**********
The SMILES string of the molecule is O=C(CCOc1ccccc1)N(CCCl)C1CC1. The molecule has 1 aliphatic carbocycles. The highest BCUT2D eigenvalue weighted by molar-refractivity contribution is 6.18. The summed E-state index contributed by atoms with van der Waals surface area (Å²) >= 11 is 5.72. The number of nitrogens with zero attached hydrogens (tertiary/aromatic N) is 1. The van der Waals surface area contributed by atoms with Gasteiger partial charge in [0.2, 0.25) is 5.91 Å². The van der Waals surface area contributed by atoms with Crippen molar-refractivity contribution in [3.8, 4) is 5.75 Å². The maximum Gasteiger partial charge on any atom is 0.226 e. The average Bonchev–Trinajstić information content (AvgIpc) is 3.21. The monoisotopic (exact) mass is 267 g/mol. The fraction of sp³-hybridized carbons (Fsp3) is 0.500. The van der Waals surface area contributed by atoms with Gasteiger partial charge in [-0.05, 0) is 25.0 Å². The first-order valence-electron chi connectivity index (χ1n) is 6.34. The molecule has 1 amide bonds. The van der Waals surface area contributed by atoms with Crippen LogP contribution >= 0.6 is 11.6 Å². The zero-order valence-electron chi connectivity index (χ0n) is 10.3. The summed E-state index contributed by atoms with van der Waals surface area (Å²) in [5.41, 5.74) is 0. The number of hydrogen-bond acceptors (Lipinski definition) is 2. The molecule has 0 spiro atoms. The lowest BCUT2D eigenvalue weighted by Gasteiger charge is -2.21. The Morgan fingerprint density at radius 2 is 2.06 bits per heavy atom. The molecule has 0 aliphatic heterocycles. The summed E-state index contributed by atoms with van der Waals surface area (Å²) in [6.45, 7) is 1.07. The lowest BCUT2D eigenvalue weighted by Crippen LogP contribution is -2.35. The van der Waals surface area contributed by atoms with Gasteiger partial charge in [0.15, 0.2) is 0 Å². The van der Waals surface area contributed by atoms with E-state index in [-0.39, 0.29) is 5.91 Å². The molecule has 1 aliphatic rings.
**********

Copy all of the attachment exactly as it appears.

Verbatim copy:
The SMILES string of the molecule is O=C(CCOc1ccccc1)N(CCCl)C1CC1. The molecule has 1 aliphatic carbocycles. The highest BCUT2D eigenvalue weighted by molar-refractivity contribution is 6.18. The summed E-state index contributed by atoms with van der Waals surface area (Å²) >= 11 is 5.72. The number of nitrogens with zero attached hydrogens (tertiary/aromatic N) is 1. The van der Waals surface area contributed by atoms with Gasteiger partial charge in [0.2, 0.25) is 5.91 Å². The van der Waals surface area contributed by atoms with Crippen molar-refractivity contribution in [3.8, 4) is 5.75 Å². The maximum Gasteiger partial charge on any atom is 0.226 e. The average Bonchev–Trinajstić information content (AvgIpc) is 3.21. The monoisotopic (exact) mass is 267 g/mol. The fraction of sp³-hybridized carbons (Fsp3) is 0.500. The van der Waals surface area contributed by atoms with Gasteiger partial charge in [-0.05, 0) is 25.0 Å². The first-order valence-electron chi connectivity index (χ1n) is 6.34. The molecule has 1 amide bonds. The van der Waals surface area contributed by atoms with Crippen LogP contribution >= 0.6 is 11.6 Å². The zero-order valence-electron chi connectivity index (χ0n) is 10.3. The summed E-state index contributed by atoms with van der Waals surface area (Å²) in [5.41, 5.74) is 0. The number of hydrogen-bond acceptors (Lipinski definition) is 2. The molecule has 0 spiro atoms. The lowest BCUT2D eigenvalue weighted by Gasteiger charge is -2.21. The Morgan fingerprint density at radius 2 is 2.06 bits per heavy atom. The molecule has 0 aliphatic heterocycles. The summed E-state index contributed by atoms with van der Waals surface area (Å²) in [6.45, 7) is 1.07. The lowest BCUT2D eigenvalue weighted by Crippen LogP contribution is -2.35. The van der Waals surface area contributed by atoms with Gasteiger partial charge in [0.15, 0.2) is 0 Å². The van der Waals surface area contributed by atoms with E-state index in [-0.39, 0.29) is 5.91 Å². The molecule has 1 aliphatic rings.